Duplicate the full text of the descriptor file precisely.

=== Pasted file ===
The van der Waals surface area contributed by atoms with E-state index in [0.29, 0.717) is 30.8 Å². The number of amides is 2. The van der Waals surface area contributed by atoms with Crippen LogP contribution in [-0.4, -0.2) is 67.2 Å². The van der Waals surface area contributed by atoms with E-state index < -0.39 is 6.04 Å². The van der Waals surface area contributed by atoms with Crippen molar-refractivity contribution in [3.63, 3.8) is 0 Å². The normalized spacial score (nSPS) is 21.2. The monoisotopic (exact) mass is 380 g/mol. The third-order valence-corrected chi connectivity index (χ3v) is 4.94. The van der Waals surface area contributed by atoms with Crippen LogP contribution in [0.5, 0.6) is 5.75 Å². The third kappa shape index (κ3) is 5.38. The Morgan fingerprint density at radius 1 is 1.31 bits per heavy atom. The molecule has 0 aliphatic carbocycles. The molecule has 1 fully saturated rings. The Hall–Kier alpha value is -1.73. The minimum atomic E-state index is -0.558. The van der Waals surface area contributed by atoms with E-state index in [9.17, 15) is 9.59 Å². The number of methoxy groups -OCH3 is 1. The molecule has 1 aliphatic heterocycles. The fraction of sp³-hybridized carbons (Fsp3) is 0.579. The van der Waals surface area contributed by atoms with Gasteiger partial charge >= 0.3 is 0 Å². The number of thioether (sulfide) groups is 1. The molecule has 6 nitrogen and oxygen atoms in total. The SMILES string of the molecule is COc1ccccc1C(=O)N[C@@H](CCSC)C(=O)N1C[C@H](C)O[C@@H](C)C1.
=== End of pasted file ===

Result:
The van der Waals surface area contributed by atoms with E-state index in [0.29, 0.717) is 30.8 Å². The number of amides is 2. The van der Waals surface area contributed by atoms with Crippen LogP contribution in [-0.4, -0.2) is 67.2 Å². The van der Waals surface area contributed by atoms with E-state index < -0.39 is 6.04 Å². The van der Waals surface area contributed by atoms with Crippen molar-refractivity contribution in [3.63, 3.8) is 0 Å². The normalized spacial score (nSPS) is 21.2. The monoisotopic (exact) mass is 380 g/mol. The third-order valence-corrected chi connectivity index (χ3v) is 4.94. The van der Waals surface area contributed by atoms with Crippen LogP contribution in [0.5, 0.6) is 5.75 Å². The third kappa shape index (κ3) is 5.38. The Morgan fingerprint density at radius 1 is 1.31 bits per heavy atom. The molecule has 0 aliphatic carbocycles. The molecule has 1 fully saturated rings. The Hall–Kier alpha value is -1.73. The minimum atomic E-state index is -0.558. The van der Waals surface area contributed by atoms with E-state index in [9.17, 15) is 9.59 Å². The number of methoxy groups -OCH3 is 1. The molecule has 1 aliphatic heterocycles. The fraction of sp³-hybridized carbons (Fsp3) is 0.579. The van der Waals surface area contributed by atoms with Gasteiger partial charge >= 0.3 is 0 Å². The number of thioether (sulfide) groups is 1. The molecule has 6 nitrogen and oxygen atoms in total. The SMILES string of the molecule is COc1ccccc1C(=O)N[C@@H](CCSC)C(=O)N1C[C@H](C)O[C@@H](C)C1.